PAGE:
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  • Samuel at Gilgal

    This year I will be sharing brief excerpts from the articles, sermons, and books I am currently reading. My posts will not follow a regular schedule but will be published as I find well-written thoughts that should be of interest to maturing Christian readers. Whenever possible, I encourage you to go to the source and read the complete work of the author.

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Winning God’s Approval

John Bunyan

Quoting Protestant preacher and author of The Pilgrim’s Progress John Bunyan:

“When I thought I kept this or that commandment, or did, by word or deed, anything that I thought was good, I had great peace in my conscience, and should think with myself, God cannot choose but be now pleased with me; yea, to relate it in mine own way, I thought no man in England could please God better than I. But poor wretch as I was! I was all this while ignorant of Jesus Christ; and going about to establish my own righteousness; and had perished therein, had not God in mercy showed me more of my state by nature. But upon a day, the good providence of God called me to Bedford … I came where there were three or four poor women … talking about the things of God … I drew near to hear what they said, for I was now a brisk talker also myself, in the matters of religion; but I may say, I heard but understood not; for they were far above, out of my reach. Their talk was about a new birth, the work of God on their hearts, also how they were convinced of their miserable state by nature; they talked how God had visited their souls with His love in the Lord Jesus, and with what words and promises they had been refreshed, comforted, and supported, against the temptations of the devil: moreover, they reasoned of the suggestions and temptations of Satan in particular; and told to each other, by which they had been afflicted and how they were borne up under his assaults. They also discoursed of their own wretchedness of heart, and of their unbelief; and did contemn, slight and abhor their own righteousness, as filthy, and insufficient to do them any good.” (Grace Abounding to the Chief of Sinners)

Indifference To Christ

Samuel Davies

Years ago the late Dr Martyn Lloyd-Jones told an American audience, ‘You Americans do not know one of your greatest preachers’. He then pronounced a name almost unknown — the name, ‘Samuel Davies‘. Unhappily, we Americans still do not know one of our greatest preachers. There are plenty of reasons to agree with Dr Lloyd-Jones. Davies is indeed one of America’s greatest preachers – as demonstrated in the following excerpt:

I know your works: you are neither cold nor hot. Would that you were either cold or hot! So, because you are lukewarm, and neither hot nor cold, I will spit you out of my mouth. (Revelation 3:15-16)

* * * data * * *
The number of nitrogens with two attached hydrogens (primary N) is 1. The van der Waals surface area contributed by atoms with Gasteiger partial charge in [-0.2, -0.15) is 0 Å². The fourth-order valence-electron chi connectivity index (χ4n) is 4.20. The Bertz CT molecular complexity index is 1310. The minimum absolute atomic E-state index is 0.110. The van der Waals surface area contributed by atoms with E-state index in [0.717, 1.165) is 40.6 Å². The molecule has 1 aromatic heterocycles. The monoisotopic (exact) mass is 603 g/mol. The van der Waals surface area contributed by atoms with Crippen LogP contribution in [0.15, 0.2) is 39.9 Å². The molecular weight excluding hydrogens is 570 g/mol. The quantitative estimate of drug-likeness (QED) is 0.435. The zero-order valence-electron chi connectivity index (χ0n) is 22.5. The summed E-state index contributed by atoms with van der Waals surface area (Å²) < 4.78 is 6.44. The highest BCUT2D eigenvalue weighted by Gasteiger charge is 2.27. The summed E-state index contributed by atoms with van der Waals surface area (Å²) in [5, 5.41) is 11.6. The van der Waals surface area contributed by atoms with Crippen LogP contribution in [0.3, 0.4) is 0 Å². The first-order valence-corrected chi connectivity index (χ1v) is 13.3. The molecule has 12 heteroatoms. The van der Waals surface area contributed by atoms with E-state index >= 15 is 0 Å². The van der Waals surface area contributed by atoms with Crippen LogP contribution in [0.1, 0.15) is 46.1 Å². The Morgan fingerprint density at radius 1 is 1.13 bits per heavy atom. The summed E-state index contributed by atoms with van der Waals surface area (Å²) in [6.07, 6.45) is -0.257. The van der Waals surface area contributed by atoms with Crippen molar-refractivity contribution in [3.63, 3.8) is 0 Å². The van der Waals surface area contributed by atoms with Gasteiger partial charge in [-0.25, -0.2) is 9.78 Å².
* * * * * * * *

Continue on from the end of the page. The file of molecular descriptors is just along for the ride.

Is lukewarmness a proper temper towards Jesus Christ? Is this a suitable return for that love which brought him down from his native paradise into our wretched world? That love which kept his mind for thirty-three painful and tedious years intent upon this one object, the salvation of sinners? That love which rendered him cheerfully patient of the shame, the curse, the tortures of crucifixion, and all the agonies of the most painful death? That love which makes him the sinner’s friend still in the courts of heaven, where he appears as our prevailing Advocate and Intercessor? Blessed Jesus! is lukewarmness a proper return to thee for all this kindness? No; methinks devils cannot treat thee worse. My fellow-mortals, my fellow-sinners, who are the objects of all this love, can you put him off with languid devotions and faint services? Then every grateful and generous passion is extinct in your souls, and you are qualified to venture upon every form of ingratitude and baseness. Oh was Christ indifferent about your salvation? Was his love lukewarm towards you? No: your salvation was the object of his most intense application night and day through the whole course of his life, and it lay nearest his heart in the agonies of death. For this he had a baptism to be baptized with, a baptism, an immersion in tears and blood; and how am I straitened, says he, till it be accomplished! For this with desire, he desired to eat his last Passover, because it introduced the last scene of his sufferings. His love! what shall I say of it? What language can describe its strength and ardor? “His love was strong as death: the coals thereof were as coals of fire, which had a most vehement flame: many waters could not quench it, nor the floods drown it.” Never did a tender mother love her sucking child with a love equal to his. Never was a father more anxious to rescue an only son from the hands of a murderer, or to pluck him out of the fire than Jesus was to save perishing sinners. Now to neglect him after all; to forget him; or to think of him with indifference, as though he were a being of but little importance, and we but little obliged to him, what is all this but the most unnatural, barbarous ingratitude, and the most shocking wickedness? Do you not expect everlasting happiness from him purchased at the expense of his blood? And can you hope for such an immense blessing from him without feeling yourselves most sensibly obliged to him? Can you hope he will do so much for you, and can you be content to do nothing for him, or to go through his service with lukewarmness and languor, as if you cared not how you hurried through it, or how little you had to do with it? Can anything be more absurd or impious than this? Methinks you may defy hell to show a worse temper. May not Christ justly wish you were either cold or hot; wish you were anything rather than thus lukewarm towards him under a profession of friendship? Alas! my brethren, if this be your habitual temper, instead of being saved by him, you may expect he will reject you with the most nauseating disgust and abhorrence.